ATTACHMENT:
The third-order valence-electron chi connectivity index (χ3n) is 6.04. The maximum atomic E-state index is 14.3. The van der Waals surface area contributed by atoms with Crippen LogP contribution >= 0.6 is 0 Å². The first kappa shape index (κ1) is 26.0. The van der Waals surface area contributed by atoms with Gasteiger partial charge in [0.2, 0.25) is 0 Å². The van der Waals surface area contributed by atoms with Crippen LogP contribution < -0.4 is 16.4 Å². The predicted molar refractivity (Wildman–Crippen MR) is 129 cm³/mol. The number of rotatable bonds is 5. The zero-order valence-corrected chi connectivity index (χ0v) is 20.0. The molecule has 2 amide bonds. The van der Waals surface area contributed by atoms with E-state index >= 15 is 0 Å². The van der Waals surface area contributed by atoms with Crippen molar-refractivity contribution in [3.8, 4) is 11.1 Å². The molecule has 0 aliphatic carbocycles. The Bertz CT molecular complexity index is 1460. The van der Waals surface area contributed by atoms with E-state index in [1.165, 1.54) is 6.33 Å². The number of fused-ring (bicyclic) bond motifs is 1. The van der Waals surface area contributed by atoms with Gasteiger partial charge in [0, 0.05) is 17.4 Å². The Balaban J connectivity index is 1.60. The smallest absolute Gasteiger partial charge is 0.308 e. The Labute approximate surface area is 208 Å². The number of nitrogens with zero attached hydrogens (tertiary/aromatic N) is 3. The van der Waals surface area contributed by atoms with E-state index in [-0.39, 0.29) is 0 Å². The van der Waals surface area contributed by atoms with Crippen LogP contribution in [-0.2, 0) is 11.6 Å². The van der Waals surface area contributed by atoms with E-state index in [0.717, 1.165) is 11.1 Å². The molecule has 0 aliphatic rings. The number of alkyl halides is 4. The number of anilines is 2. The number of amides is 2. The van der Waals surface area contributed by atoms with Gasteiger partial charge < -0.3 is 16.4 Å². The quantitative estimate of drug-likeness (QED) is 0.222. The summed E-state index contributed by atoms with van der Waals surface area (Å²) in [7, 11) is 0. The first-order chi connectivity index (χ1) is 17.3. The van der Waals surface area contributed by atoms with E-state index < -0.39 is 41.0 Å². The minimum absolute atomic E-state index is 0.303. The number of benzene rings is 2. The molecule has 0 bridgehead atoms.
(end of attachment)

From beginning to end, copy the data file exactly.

The third-order valence-electron chi connectivity index (χ3n) is 6.04. The maximum atomic E-state index is 14.3. The van der Waals surface area contributed by atoms with Crippen LogP contribution >= 0.6 is 0 Å². The first kappa shape index (κ1) is 26.0. The van der Waals surface area contributed by atoms with Gasteiger partial charge in [0.2, 0.25) is 0 Å². The van der Waals surface area contributed by atoms with Crippen LogP contribution < -0.4 is 16.4 Å². The predicted molar refractivity (Wildman–Crippen MR) is 129 cm³/mol. The number of rotatable bonds is 5. The zero-order valence-corrected chi connectivity index (χ0v) is 20.0. The molecule has 2 amide bonds. The van der Waals surface area contributed by atoms with E-state index >= 15 is 0 Å². The van der Waals surface area contributed by atoms with Crippen molar-refractivity contribution in [3.8, 4) is 11.1 Å². The molecule has 0 aliphatic carbocycles. The Bertz CT molecular complexity index is 1460. The van der Waals surface area contributed by atoms with E-state index in [1.165, 1.54) is 6.33 Å². The number of fused-ring (bicyclic) bond motifs is 1. The van der Waals surface area contributed by atoms with Gasteiger partial charge in [0, 0.05) is 17.4 Å². The Balaban J connectivity index is 1.60. The smallest absolute Gasteiger partial charge is 0.308 e. The Labute approximate surface area is 208 Å². The number of nitrogens with zero attached hydrogens (tertiary/aromatic N) is 3. The van der Waals surface area contributed by atoms with E-state index in [-0.39, 0.29) is 0 Å². The van der Waals surface area contributed by atoms with Crippen LogP contribution in [-0.2, 0) is 11.6 Å². The van der Waals surface area contributed by atoms with E-state index in [0.717, 1.165) is 11.1 Å². The molecule has 0 aliphatic rings. The number of alkyl halides is 4. The number of anilines is 2. The number of amides is 2. The van der Waals surface area contributed by atoms with Gasteiger partial charge < -0.3 is 16.4 Å². The quantitative estimate of drug-likeness (QED) is 0.222. The summed E-state index contributed by atoms with van der Waals surface area (Å²) in [7, 11) is 0. The first-order chi connectivity index (χ1) is 17.3. The van der Waals surface area contributed by atoms with E-state index < -0.39 is 41.0 Å². The minimum absolute atomic E-state index is 0.303. The number of benzene rings is 2. The molecule has 0 bridgehead atoms.